I think he was not able to convince anybody. He was not able to convince enough people that their participation would actually improve their lives. But people seem to get it on their own after Dobbs. You know, with Democrats kind of flat on their back, you had the White House, even with six weeks heads up that the Supreme Court was going to overturn Roe, was still caught flatfooted when they finally did it. Yet voters in Kansas kind of surged to the polls. You saw voter registration among young people, among women, even among men, increasing at substantial rates. You saw huge turnout in Kansas, and a blowout victory for abortion rights advocates, in a race that people thought they might win, or might lose, thought it was going to be very close. Instead, it’s a landslide.
And then, in every other state where there was a chance that people’s participation in politics would actually do something good when it came to abortion rights, you saw turnout surge, and you saw that position sweep, even if it was in Montana. You know, forget Kentucky, as you mentioned, Michigan.
In states where people didn’t feel like abortion rights were under threat — say, like, New York — you didn’t see the same surge in voter registration and voter turnout. So, should Democrats still say, we are going to codify Roe v. Wade, but they just should be quiet about it and focus on the extremism of Republicans? Because, if that’s your position, maybe I’m comfortable with that. But, do you think that Democrats running on codifying Roe is a bad idea?
DM: So, I think running on codifying Roe is a bad idea, and I think that the words you just said, when taken together, explain why.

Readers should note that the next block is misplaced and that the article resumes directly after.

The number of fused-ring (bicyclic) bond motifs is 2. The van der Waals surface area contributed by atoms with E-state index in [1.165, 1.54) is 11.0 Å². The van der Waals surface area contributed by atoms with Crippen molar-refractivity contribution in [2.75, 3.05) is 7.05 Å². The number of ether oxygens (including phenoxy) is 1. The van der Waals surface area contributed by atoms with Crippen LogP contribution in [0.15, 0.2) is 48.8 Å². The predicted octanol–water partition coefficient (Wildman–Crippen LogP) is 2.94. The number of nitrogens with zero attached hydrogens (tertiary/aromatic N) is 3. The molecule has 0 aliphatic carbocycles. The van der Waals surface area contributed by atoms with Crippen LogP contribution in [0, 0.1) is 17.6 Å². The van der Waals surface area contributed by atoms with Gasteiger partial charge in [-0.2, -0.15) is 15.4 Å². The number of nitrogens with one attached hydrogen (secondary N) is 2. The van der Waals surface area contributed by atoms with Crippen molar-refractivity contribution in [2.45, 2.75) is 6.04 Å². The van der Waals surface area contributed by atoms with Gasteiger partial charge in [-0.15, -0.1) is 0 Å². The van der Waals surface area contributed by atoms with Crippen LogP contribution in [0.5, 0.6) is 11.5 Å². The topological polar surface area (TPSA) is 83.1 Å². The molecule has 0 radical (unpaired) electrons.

Basically, you said Bernie believed that you could turn a bunch of people out by getting them to believe that being involved in politics could make their life better, and that didn’t really pan out for him. And you talked about other examples, and there are many, many others. And by the way, I was open to that idea, as I said. It turns out it’s not true. You cannot get people to vote by getting them to believe that voting and participating will materially improve their lives. It does not work, ever. Ever.
There are occasions when the right kind of candidate can catalyze a social movement that then leads to turnout — like a Barack Obama case or maybe a Bill Clinton case — but, fundamentally, these guys are centrists. What you can get people to get really excited about is: if you participate in politics, you might be able to prevent something really bad from happening to you.
So, imagine you’re the average voter, and you’re saying, OK, there are three things you can choose to believe about politics, and adjust your behavior accordingly. One, politics can do nothing for you. Two, politics can make your life better. Three, politics can make your life worse. People will believe the third. They normally default to the first, but they will believe the third. Within a rounding error, for electorally viable purposes, nobody believed the second, other than Bernie and his staffers and, you know, some other folks. It doesn’t work that way. I wish it did. It doesn’t.
The conversation about, for example, immediately after Dobbs, if I had been the Senate majority leader, I would have put a series of votes on the floor forcing the Republicans to confront their own extremes. The very first one would’ve been, “no minor should be forced by the state to carry her rapist pregnancy to term.” The second would be, “no adult should be penalized for helping a minor exercise their reproductive rights.” The third could be, “no woman of any age should be forced to carry her rapist’s. And just keep on going.”
And this puts the Republicans in a terrible position, because you would not— Even the one about banning, just saying, nationally, “no one in this country who’s been raped, who’s a minor, should be forced to carry her rapist pregnancy to term,” even that one would not get a hundred votes. There would be a good solid 10, 15 votes on the far, far right of the caucus who would vote for that. Maybe more. And then they would have to explain that, and that would be the news.